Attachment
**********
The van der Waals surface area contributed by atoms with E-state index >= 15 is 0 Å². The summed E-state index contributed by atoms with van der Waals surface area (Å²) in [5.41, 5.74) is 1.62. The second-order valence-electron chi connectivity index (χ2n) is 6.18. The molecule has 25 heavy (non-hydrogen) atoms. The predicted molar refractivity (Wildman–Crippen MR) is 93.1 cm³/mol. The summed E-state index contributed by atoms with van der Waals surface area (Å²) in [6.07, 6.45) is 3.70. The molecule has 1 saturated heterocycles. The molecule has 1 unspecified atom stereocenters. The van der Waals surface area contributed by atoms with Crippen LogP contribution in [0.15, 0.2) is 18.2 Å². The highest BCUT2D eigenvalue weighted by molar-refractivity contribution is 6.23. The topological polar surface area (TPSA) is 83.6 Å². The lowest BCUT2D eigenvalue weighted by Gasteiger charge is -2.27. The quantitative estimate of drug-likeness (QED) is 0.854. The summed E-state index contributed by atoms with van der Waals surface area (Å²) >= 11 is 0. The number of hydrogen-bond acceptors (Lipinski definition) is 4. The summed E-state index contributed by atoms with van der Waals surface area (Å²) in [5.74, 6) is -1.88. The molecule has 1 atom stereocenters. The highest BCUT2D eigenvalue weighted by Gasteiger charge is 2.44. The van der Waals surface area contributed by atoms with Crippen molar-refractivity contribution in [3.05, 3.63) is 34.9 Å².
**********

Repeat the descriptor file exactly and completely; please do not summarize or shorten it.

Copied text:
The van der Waals surface area contributed by atoms with E-state index >= 15 is 0 Å². The summed E-state index contributed by atoms with van der Waals surface area (Å²) in [5.41, 5.74) is 1.62. The second-order valence-electron chi connectivity index (χ2n) is 6.18. The molecule has 25 heavy (non-hydrogen) atoms. The predicted molar refractivity (Wildman–Crippen MR) is 93.1 cm³/mol. The summed E-state index contributed by atoms with van der Waals surface area (Å²) in [6.07, 6.45) is 3.70. The molecule has 1 saturated heterocycles. The molecule has 1 unspecified atom stereocenters. The van der Waals surface area contributed by atoms with Crippen LogP contribution in [0.15, 0.2) is 18.2 Å². The highest BCUT2D eigenvalue weighted by molar-refractivity contribution is 6.23. The topological polar surface area (TPSA) is 83.6 Å². The lowest BCUT2D eigenvalue weighted by Gasteiger charge is -2.27. The quantitative estimate of drug-likeness (QED) is 0.854. The summed E-state index contributed by atoms with van der Waals surface area (Å²) >= 11 is 0. The number of hydrogen-bond acceptors (Lipinski definition) is 4. The summed E-state index contributed by atoms with van der Waals surface area (Å²) in [5.74, 6) is -1.88. The molecule has 1 atom stereocenters. The highest BCUT2D eigenvalue weighted by Gasteiger charge is 2.44. The van der Waals surface area contributed by atoms with Crippen molar-refractivity contribution in [3.05, 3.63) is 34.9 Å².